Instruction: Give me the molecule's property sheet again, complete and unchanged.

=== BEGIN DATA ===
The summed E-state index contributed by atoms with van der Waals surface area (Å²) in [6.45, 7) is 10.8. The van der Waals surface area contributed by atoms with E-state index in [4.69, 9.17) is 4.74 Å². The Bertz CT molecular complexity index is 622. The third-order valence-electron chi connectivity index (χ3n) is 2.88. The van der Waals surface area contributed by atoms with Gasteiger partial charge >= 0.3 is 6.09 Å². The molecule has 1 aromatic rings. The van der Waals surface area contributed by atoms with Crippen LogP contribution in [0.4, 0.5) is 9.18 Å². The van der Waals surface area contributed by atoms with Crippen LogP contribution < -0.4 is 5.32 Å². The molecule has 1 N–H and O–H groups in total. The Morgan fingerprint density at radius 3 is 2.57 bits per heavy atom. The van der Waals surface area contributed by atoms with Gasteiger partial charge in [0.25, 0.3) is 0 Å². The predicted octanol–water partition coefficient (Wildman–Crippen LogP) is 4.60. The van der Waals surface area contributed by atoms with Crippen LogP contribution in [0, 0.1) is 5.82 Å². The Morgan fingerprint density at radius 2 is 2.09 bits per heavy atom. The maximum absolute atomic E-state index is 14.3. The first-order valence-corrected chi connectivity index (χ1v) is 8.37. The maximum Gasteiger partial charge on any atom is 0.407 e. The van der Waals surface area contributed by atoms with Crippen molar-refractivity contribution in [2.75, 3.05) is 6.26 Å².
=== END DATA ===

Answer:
The summed E-state index contributed by atoms with van der Waals surface area (Å²) in [6.45, 7) is 10.8. The van der Waals surface area contributed by atoms with E-state index in [4.69, 9.17) is 4.74 Å². The Bertz CT molecular complexity index is 622. The third-order valence-electron chi connectivity index (χ3n) is 2.88. The van der Waals surface area contributed by atoms with Gasteiger partial charge >= 0.3 is 6.09 Å². The molecule has 1 aromatic rings. The van der Waals surface area contributed by atoms with Crippen LogP contribution in [0.4, 0.5) is 9.18 Å². The van der Waals surface area contributed by atoms with Crippen LogP contribution < -0.4 is 5.32 Å². The molecule has 1 N–H and O–H groups in total. The Morgan fingerprint density at radius 3 is 2.57 bits per heavy atom. The van der Waals surface area contributed by atoms with Gasteiger partial charge in [0.25, 0.3) is 0 Å². The predicted octanol–water partition coefficient (Wildman–Crippen LogP) is 4.60. The van der Waals surface area contributed by atoms with Crippen LogP contribution in [0, 0.1) is 5.82 Å². The Morgan fingerprint density at radius 2 is 2.09 bits per heavy atom. The maximum absolute atomic E-state index is 14.3. The first-order valence-corrected chi connectivity index (χ1v) is 8.37. The maximum Gasteiger partial charge on any atom is 0.407 e. The van der Waals surface area contributed by atoms with Crippen molar-refractivity contribution in [2.75, 3.05) is 6.26 Å².